Six Rules for CPA Firms in the New Economy
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August 24, 2009
The recession may or may not be officially ending, but savvy CPAs and accounting firms aren’t planning for a return to “the good old days.”
Instead, smart accountants are retooling their skills and overhauling their offices for the next new economy. At General Electric, for instance, Jeff Immelt, the CEO who was once GE’s CFO and an accounting standards wonk, is calling it “the reset economy.” Some, like Intuit CEO Brad Smith, prefer to call it the “new normal.”
Whatever you call it, you can’t just cut costs, lay off people and expect a routine “post-recession” comeback. This new economic picture may be much different than any in a lifetime.
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“It’s not just about cost-cutting” according to Mike Ramos, CPA and author of the first book in a new AICPA “Practice Forward “ series, Ride the Bear: Strategies for CPA Firms to Thrive, Survive, and Grow in a Down Economy (Ride the Bear). Ramos, a consultant to CPA firms, has written nine books, most recently the AICPA Audit Guide, Assessing and Responding to Audit Risk in a Financial Statement Audit, an authoritative interpretation of the risk assessment standards.
Citing the economic earthquakes that brought us TARP (Troubled Asset Relief Program) and ARRA (American Recovery and Reinvestment Act of 2009), Ramos predicts long-term changes in public policy. “There are disruptions,” he says, “but there are also opportunities.”
“We are in the middle of some of the biggest changes in the economy anyone has ever seen,” Ramos says, “and there are huge opportunities for anyone who wants to look for them.”
His advice would warm the cockles of every CPA’s heart: Follow the money. It doesn’t take a close reading of the federal budget to see that for years to come the United States (U.S.) will be supporting investments and incentives in public works infrastructure, renewable energy, education and health care. To be sure, the details remain politically uncertain. But few serious observers doubt the U.S. government will be making huge new long-term commitments to new sectors of the economy.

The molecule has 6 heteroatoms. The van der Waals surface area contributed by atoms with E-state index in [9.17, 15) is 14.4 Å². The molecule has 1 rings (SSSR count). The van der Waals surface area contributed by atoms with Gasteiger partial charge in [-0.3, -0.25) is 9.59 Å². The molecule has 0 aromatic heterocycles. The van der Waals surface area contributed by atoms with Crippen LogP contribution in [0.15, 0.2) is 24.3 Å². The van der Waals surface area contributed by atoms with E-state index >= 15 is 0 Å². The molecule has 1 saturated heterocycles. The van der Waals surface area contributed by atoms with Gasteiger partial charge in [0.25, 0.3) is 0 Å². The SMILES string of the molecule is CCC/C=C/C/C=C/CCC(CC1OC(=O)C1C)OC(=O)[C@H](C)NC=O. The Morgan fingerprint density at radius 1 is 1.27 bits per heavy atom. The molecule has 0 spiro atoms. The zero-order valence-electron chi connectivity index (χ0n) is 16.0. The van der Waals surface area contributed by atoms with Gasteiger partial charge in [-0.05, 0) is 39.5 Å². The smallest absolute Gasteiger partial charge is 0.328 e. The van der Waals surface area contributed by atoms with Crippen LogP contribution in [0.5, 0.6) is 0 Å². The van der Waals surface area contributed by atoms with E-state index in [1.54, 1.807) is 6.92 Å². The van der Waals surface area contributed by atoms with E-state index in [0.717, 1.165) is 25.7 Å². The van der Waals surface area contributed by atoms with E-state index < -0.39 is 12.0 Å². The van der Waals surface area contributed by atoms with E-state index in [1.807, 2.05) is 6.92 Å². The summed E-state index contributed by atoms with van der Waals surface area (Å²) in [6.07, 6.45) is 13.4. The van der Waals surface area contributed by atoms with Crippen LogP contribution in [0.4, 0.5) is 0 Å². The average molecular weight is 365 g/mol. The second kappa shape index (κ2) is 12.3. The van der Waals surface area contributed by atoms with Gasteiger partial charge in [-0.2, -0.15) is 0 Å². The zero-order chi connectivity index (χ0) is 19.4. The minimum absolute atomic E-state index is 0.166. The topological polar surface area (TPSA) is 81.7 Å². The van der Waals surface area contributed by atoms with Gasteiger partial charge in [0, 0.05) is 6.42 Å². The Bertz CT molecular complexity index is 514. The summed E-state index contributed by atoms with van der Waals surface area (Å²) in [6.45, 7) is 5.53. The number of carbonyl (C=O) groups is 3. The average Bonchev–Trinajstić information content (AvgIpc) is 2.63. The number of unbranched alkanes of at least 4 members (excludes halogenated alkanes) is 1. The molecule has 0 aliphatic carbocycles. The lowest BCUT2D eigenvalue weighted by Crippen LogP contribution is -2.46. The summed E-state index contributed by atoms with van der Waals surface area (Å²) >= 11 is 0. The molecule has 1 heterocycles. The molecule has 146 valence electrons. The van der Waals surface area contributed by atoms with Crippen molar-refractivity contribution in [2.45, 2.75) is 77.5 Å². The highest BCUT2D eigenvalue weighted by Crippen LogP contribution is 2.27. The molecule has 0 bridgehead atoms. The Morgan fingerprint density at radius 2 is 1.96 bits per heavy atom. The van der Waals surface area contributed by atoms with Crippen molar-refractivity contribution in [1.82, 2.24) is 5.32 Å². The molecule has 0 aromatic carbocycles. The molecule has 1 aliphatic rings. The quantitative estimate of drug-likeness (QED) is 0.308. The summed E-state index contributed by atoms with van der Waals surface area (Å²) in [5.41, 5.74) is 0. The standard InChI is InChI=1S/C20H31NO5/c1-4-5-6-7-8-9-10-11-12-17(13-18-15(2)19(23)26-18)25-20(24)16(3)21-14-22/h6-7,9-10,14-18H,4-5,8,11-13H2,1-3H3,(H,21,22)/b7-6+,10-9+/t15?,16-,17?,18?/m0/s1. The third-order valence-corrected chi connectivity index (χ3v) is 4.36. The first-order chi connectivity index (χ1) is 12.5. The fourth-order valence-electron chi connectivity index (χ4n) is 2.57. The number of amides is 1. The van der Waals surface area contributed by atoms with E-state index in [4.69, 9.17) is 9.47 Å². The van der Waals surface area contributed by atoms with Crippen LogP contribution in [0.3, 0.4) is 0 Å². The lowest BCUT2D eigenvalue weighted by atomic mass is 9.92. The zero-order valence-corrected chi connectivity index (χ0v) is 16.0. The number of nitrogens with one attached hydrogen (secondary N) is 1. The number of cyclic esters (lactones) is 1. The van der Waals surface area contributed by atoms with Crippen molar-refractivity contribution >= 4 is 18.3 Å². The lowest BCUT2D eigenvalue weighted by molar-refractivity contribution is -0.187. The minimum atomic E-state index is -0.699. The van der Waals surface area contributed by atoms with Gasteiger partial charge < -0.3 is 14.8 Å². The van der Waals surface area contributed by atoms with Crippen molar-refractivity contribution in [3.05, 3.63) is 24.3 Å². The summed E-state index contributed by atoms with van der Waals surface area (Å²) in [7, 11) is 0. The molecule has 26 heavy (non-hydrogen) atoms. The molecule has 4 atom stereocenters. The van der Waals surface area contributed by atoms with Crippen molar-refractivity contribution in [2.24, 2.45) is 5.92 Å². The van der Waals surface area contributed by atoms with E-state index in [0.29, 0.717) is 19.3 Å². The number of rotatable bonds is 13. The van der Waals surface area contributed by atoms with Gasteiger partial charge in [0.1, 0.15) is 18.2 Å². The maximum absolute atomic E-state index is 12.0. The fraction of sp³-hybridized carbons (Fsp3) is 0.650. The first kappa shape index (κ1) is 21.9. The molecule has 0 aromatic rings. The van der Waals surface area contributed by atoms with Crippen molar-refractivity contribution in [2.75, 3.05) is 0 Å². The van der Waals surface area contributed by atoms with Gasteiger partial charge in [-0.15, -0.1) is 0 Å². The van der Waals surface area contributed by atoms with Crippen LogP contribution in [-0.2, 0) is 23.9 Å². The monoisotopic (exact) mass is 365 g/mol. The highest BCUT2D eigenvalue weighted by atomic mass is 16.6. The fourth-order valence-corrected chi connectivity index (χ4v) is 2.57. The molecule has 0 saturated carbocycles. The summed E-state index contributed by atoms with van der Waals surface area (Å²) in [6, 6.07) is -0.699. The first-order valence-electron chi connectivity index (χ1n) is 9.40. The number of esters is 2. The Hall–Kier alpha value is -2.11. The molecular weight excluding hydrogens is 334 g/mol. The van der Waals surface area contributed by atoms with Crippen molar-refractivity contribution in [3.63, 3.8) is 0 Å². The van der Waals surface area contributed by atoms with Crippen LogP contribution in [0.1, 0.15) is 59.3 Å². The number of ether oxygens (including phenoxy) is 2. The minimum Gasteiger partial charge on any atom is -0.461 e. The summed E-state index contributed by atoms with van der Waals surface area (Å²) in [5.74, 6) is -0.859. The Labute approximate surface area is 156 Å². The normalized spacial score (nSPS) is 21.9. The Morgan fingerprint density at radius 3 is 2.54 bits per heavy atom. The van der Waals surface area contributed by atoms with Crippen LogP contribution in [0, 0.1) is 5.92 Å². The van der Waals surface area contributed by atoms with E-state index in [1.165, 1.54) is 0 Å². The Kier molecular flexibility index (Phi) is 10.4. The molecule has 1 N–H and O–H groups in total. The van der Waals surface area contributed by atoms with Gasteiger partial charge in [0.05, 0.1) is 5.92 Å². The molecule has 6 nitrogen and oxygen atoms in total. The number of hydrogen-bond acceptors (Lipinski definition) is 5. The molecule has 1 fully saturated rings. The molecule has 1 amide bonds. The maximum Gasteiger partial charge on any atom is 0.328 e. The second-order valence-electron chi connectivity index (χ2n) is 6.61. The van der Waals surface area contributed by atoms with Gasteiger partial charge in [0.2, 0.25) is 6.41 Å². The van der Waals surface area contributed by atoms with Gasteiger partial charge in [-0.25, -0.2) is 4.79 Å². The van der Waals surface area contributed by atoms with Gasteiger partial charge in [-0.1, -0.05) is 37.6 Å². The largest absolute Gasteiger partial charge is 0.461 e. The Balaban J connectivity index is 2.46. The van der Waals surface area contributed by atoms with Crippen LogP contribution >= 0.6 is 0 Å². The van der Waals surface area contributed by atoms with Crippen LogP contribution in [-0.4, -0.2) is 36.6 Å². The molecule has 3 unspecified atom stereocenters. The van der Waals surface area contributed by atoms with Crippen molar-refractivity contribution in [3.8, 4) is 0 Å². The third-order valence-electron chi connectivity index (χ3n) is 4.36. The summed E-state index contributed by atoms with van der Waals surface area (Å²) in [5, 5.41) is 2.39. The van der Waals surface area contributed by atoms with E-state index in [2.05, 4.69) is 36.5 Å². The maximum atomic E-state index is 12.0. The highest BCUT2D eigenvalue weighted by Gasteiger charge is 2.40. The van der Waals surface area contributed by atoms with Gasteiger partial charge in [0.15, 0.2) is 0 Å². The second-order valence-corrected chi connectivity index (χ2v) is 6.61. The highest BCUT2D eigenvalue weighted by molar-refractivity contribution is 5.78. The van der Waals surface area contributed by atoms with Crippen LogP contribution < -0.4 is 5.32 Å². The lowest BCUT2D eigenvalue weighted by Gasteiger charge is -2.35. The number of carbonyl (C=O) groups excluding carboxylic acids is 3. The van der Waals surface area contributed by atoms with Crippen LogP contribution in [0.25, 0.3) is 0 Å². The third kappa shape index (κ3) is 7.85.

In Ride the Bear, Ramos provides a brief history lesson, citing two great events for the CPA profession, from Roosevelt to Reagan:
Today, Ramos writes, “the amount of stimulus money provided to some agencies is staggering.” To cite two examples:
The opportunity for accounting and finance professionals becomes clear: “This directive to spend huge sums of money as quickly as possible will put severe strain on the accounting and reporting systems of those receiving stimulus funds and will expose the recipients to increased risks of fraud,” Ramos writes. “CPAs can provide invaluable assistance to these recipients in structuring systems that will facilitate a rapid distribution of funds without compromising transparency, accountability and internal control.”
But don’t think that these are isolated events or one-time-only opportunities. We are witnessing, Ramos says, a fundamental and long-term shift in the American business landscape. The 2010 federal budget represents an “economic blueprint” and the stimulus plan is “just a big first step in what promises to be a long-term commitment by the federal government.”
By Ramos’ calculation, smart CPA firms will be the ones accelerating investments in:
Ramos acknowledges that the current recession is deep. But, he writes, “the changes coming from Washington are staggering in their scope.”
In response to a once-in-a generation recession, the federal government, he writes, “is taking bold, once-in-a-generation action, and they are redirecting huge sums of money to middle-class tax relief, education, energy and healthcare.”
His advice: “Follow the money.” That ought to come naturally enough for accountants.
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